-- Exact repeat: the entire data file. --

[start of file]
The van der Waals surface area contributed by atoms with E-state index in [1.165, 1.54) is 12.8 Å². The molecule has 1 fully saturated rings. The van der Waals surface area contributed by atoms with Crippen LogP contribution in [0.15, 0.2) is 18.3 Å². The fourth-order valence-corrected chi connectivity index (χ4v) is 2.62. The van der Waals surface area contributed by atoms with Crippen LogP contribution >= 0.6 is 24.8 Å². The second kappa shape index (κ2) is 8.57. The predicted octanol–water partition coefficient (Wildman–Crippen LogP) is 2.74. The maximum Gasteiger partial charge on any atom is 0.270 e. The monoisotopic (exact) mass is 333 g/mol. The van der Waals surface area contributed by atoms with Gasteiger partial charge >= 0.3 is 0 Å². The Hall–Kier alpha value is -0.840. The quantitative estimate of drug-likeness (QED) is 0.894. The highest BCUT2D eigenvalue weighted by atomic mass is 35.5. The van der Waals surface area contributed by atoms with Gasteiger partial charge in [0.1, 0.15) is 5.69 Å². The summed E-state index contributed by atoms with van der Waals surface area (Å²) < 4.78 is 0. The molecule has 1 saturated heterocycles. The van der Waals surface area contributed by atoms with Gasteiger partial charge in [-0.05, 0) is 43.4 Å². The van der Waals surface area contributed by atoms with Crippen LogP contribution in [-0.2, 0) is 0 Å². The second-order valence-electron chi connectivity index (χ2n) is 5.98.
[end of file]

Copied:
The van der Waals surface area contributed by atoms with E-state index in [1.165, 1.54) is 12.8 Å². The molecule has 1 fully saturated rings. The van der Waals surface area contributed by atoms with Crippen LogP contribution in [0.15, 0.2) is 18.3 Å². The fourth-order valence-corrected chi connectivity index (χ4v) is 2.62. The van der Waals surface area contributed by atoms with Crippen LogP contribution >= 0.6 is 24.8 Å². The second kappa shape index (κ2) is 8.57. The predicted octanol–water partition coefficient (Wildman–Crippen LogP) is 2.74. The maximum Gasteiger partial charge on any atom is 0.270 e. The monoisotopic (exact) mass is 333 g/mol. The van der Waals surface area contributed by atoms with Gasteiger partial charge >= 0.3 is 0 Å². The Hall–Kier alpha value is -0.840. The quantitative estimate of drug-likeness (QED) is 0.894. The highest BCUT2D eigenvalue weighted by atomic mass is 35.5. The van der Waals surface area contributed by atoms with Gasteiger partial charge in [0.1, 0.15) is 5.69 Å². The summed E-state index contributed by atoms with van der Waals surface area (Å²) < 4.78 is 0. The molecule has 1 saturated heterocycles. The van der Waals surface area contributed by atoms with Gasteiger partial charge in [-0.05, 0) is 43.4 Å². The van der Waals surface area contributed by atoms with Crippen LogP contribution in [-0.2, 0) is 0 Å². The second-order valence-electron chi connectivity index (χ2n) is 5.98.